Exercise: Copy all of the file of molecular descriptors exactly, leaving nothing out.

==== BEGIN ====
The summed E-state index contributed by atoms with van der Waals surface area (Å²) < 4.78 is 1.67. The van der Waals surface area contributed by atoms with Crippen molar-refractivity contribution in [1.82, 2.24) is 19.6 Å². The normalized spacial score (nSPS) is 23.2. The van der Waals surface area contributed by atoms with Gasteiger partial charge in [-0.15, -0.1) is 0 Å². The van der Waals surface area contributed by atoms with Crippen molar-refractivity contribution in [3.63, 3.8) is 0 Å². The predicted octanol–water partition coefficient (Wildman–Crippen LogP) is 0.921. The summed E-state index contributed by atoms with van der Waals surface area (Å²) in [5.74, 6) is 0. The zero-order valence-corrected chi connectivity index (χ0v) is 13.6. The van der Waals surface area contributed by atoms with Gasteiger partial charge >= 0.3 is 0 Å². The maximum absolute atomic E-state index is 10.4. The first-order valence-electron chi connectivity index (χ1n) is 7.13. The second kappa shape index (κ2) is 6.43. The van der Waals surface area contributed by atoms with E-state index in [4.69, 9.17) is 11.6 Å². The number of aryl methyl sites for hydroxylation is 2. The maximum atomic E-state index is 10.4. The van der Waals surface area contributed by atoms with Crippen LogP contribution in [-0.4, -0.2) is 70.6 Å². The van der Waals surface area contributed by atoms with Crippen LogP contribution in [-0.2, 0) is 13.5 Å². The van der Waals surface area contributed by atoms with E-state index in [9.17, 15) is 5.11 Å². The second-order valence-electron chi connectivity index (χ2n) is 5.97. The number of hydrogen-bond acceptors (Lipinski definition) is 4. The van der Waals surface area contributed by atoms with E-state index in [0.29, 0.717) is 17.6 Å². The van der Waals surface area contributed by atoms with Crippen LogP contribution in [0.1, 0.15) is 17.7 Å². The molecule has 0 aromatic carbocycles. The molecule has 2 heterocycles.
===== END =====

The summed E-state index contributed by atoms with van der Waals surface area (Å²) < 4.78 is 1.67. The van der Waals surface area contributed by atoms with Crippen molar-refractivity contribution in [1.82, 2.24) is 19.6 Å². The normalized spacial score (nSPS) is 23.2. The van der Waals surface area contributed by atoms with Gasteiger partial charge in [-0.15, -0.1) is 0 Å². The van der Waals surface area contributed by atoms with Crippen molar-refractivity contribution in [3.63, 3.8) is 0 Å². The predicted octanol–water partition coefficient (Wildman–Crippen LogP) is 0.921. The summed E-state index contributed by atoms with van der Waals surface area (Å²) in [5.74, 6) is 0. The zero-order valence-corrected chi connectivity index (χ0v) is 13.6. The van der Waals surface area contributed by atoms with Gasteiger partial charge >= 0.3 is 0 Å². The maximum absolute atomic E-state index is 10.4. The first-order valence-electron chi connectivity index (χ1n) is 7.13. The second kappa shape index (κ2) is 6.43. The van der Waals surface area contributed by atoms with E-state index in [4.69, 9.17) is 11.6 Å². The number of aryl methyl sites for hydroxylation is 2. The maximum atomic E-state index is 10.4. The van der Waals surface area contributed by atoms with Crippen LogP contribution in [-0.4, -0.2) is 70.6 Å². The van der Waals surface area contributed by atoms with Crippen LogP contribution in [-0.2, 0) is 13.5 Å². The van der Waals surface area contributed by atoms with E-state index in [9.17, 15) is 5.11 Å². The second-order valence-electron chi connectivity index (χ2n) is 5.97. The number of hydrogen-bond acceptors (Lipinski definition) is 4. The van der Waals surface area contributed by atoms with E-state index in [0.29, 0.717) is 17.6 Å². The van der Waals surface area contributed by atoms with Crippen LogP contribution in [0.1, 0.15) is 17.7 Å². The molecule has 0 aromatic carbocycles. The molecule has 2 heterocycles.